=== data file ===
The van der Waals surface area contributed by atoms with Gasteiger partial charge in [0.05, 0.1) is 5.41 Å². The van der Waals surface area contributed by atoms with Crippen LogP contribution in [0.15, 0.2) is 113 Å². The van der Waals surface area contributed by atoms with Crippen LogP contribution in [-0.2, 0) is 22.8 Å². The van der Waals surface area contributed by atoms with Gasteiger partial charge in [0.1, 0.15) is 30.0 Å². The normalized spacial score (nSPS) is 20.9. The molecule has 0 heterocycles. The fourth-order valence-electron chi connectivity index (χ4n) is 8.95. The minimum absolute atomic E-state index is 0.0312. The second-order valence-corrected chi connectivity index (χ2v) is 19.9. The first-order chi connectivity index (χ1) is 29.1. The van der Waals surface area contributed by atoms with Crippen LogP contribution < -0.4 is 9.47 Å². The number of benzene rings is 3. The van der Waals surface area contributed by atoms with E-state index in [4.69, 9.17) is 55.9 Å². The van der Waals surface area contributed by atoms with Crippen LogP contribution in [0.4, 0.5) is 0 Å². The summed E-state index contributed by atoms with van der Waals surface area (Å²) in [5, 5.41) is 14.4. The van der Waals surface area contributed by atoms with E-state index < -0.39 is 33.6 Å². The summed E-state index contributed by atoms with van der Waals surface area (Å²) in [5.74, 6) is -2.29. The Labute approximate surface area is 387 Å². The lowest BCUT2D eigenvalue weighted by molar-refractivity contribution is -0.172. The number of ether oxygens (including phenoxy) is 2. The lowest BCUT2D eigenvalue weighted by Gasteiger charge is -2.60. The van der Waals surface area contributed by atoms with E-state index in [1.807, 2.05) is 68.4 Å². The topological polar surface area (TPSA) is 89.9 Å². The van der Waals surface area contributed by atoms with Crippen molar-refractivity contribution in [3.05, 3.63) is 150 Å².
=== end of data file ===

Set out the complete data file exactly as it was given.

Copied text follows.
The van der Waals surface area contributed by atoms with Gasteiger partial charge in [0.05, 0.1) is 5.41 Å². The van der Waals surface area contributed by atoms with Crippen LogP contribution in [0.15, 0.2) is 113 Å². The van der Waals surface area contributed by atoms with Crippen LogP contribution in [-0.2, 0) is 22.8 Å². The van der Waals surface area contributed by atoms with Gasteiger partial charge in [0.1, 0.15) is 30.0 Å². The normalized spacial score (nSPS) is 20.9. The molecule has 0 heterocycles. The fourth-order valence-electron chi connectivity index (χ4n) is 8.95. The minimum absolute atomic E-state index is 0.0312. The second-order valence-corrected chi connectivity index (χ2v) is 19.9. The first-order chi connectivity index (χ1) is 29.1. The van der Waals surface area contributed by atoms with Crippen LogP contribution < -0.4 is 9.47 Å². The number of benzene rings is 3. The van der Waals surface area contributed by atoms with E-state index in [4.69, 9.17) is 55.9 Å². The van der Waals surface area contributed by atoms with Crippen LogP contribution in [0.4, 0.5) is 0 Å². The summed E-state index contributed by atoms with van der Waals surface area (Å²) in [5, 5.41) is 14.4. The van der Waals surface area contributed by atoms with E-state index < -0.39 is 33.6 Å². The summed E-state index contributed by atoms with van der Waals surface area (Å²) in [5.74, 6) is -2.29. The Labute approximate surface area is 387 Å². The lowest BCUT2D eigenvalue weighted by molar-refractivity contribution is -0.172. The number of ether oxygens (including phenoxy) is 2. The lowest BCUT2D eigenvalue weighted by Gasteiger charge is -2.60. The van der Waals surface area contributed by atoms with E-state index in [1.807, 2.05) is 68.4 Å². The topological polar surface area (TPSA) is 89.9 Å². The van der Waals surface area contributed by atoms with Crippen molar-refractivity contribution in [3.05, 3.63) is 150 Å².